Later reactions to Brouwer's intuitionism refer mainly to Brouwer's pupil Arend Heyting , who formalized intuitionist logic in 1930. Such an attempt by the Russian mathematician Andrei Nikolajewitsch Kolmogorow in 1925 had gone unnoticed. Kurt Gödel and Valeri Iwanowitsch Gliwenko made significant contributions to the development of intuitionist logic. Also Alonzo Church responded in 1928 with an article on the law of the excluded middle. In the 1960s, the basic researcher Stephen Cole Kleene rekindled interest in intuitionist logic.

Representatives of constructive mathematics , on which Brouwer had at least some effect, are Errett Bishop and Paul Lorenzen .

It is not clear to what extent Brouwer could have had an influence on Gödel, who probably - like Ludwig Wittgenstein - heard him at his Vienna lecture in 1928. But that Wittgenstein's lecture was of philosophical interest is recorded in anecdotes by Herbert Feigl and Rudolf Carnap . Wittgenstein is said to have received the impetus for his later philosophical work there.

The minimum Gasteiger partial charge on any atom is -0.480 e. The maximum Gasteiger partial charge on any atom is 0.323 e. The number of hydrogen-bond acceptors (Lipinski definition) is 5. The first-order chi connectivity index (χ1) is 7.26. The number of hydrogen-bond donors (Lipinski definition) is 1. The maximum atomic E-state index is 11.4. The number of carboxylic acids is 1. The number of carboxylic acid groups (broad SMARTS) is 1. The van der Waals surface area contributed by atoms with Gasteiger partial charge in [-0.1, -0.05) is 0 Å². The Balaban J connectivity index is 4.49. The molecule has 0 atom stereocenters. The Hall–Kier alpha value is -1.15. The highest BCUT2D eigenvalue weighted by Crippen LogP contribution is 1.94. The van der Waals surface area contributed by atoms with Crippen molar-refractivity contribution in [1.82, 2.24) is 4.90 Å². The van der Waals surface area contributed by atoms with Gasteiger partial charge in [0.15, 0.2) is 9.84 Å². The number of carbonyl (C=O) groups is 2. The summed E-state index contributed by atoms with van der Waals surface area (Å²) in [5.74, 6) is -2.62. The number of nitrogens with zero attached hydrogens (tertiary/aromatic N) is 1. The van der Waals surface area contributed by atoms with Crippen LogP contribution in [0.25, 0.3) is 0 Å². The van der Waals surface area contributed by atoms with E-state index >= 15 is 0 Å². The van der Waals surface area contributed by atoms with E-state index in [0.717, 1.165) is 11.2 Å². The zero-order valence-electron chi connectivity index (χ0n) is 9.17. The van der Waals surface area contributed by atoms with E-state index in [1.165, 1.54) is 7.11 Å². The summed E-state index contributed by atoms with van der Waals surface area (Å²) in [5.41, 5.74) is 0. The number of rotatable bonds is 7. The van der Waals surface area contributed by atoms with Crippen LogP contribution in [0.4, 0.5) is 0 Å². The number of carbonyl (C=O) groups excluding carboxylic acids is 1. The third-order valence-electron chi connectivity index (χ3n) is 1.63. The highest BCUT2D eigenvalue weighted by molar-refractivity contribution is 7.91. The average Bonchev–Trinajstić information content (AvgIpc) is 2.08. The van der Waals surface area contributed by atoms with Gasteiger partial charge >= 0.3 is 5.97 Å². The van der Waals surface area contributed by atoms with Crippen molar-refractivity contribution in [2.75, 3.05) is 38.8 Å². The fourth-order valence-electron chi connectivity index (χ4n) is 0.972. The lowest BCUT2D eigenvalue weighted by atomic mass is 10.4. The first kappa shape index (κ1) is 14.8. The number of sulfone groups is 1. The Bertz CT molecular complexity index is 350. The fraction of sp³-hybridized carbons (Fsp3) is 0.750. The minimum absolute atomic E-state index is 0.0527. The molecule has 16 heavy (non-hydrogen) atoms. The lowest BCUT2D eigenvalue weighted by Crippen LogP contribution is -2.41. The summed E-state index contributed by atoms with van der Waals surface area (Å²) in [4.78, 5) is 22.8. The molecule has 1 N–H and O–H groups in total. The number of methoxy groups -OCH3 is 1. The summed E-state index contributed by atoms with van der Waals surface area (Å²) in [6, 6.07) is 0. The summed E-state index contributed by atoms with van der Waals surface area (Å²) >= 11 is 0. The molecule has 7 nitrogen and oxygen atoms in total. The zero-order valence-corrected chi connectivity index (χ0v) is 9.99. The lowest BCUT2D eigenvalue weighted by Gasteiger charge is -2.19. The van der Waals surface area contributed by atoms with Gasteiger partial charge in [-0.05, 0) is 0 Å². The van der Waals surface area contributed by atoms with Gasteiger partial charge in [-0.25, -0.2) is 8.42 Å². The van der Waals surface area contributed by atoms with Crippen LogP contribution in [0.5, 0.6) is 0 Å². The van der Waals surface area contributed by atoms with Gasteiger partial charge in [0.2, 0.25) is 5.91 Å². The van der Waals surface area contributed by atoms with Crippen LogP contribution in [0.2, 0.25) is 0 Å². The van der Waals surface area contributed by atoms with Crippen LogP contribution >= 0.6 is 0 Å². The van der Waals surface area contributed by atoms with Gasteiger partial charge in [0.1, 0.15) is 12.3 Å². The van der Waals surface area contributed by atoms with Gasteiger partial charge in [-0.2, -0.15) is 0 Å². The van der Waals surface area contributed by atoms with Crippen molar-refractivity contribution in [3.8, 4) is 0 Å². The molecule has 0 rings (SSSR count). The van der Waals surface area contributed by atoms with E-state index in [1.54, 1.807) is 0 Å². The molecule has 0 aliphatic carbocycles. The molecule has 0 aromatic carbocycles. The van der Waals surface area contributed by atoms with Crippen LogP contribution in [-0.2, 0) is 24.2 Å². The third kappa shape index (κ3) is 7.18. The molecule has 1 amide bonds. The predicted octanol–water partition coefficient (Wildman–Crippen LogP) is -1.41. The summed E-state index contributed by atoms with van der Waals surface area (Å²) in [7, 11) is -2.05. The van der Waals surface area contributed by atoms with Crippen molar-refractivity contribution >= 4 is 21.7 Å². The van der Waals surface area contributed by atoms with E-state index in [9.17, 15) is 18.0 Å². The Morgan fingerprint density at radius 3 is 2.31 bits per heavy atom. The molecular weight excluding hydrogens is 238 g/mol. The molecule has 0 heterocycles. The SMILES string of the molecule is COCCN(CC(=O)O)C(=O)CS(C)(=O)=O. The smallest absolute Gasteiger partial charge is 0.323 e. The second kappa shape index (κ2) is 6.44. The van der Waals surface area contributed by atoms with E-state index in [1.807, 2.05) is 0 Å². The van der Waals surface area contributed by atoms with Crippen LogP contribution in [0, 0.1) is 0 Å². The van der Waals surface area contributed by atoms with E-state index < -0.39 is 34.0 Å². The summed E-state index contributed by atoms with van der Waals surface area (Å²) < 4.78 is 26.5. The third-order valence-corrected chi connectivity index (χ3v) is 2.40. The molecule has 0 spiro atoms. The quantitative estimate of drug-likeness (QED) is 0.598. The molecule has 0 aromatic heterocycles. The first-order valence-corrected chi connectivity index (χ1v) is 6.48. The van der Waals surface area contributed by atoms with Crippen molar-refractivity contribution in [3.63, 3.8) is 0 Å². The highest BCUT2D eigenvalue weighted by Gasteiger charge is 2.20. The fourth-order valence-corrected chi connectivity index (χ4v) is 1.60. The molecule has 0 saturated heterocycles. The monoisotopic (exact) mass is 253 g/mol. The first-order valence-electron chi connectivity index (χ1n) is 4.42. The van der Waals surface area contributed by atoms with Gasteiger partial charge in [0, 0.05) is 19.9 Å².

A moon crater has been named after him and Dirk Brouwer since 1970 .

In his honor, the Dutch Mathematical Society has awarded the Brouwer Medal every three years since 1970 .


Appeared after death:

  • Collected Works. North Holland, Amsterdam.
  1. Arend Heyting (Ed.): Philosophy and foundations of mathematics. 1975, ISBN 0-7204-2805-X . ( English review )
  2. Hans Freudenthal (Ed.): Geometry, analysis, topology and mechanics. 1976, ISBN 0-7204-2076-8 .
  • Dirk van Dalen (ed.): Intuitionism. BI Wissenschaftsverlag, 1992, ISBN 3-411-15371-7 . (introduced and commented by Dirk van Dalen; table of contents , PDF file, 60 kB)
  • Life, art, and mysticism . In: Notre Dame Journal of Formal Logic. 37, Sommer 1996, pp. 389-429. (English translation by Leven, kunst en mystiek , 1905, by Walter P. Van Stigt)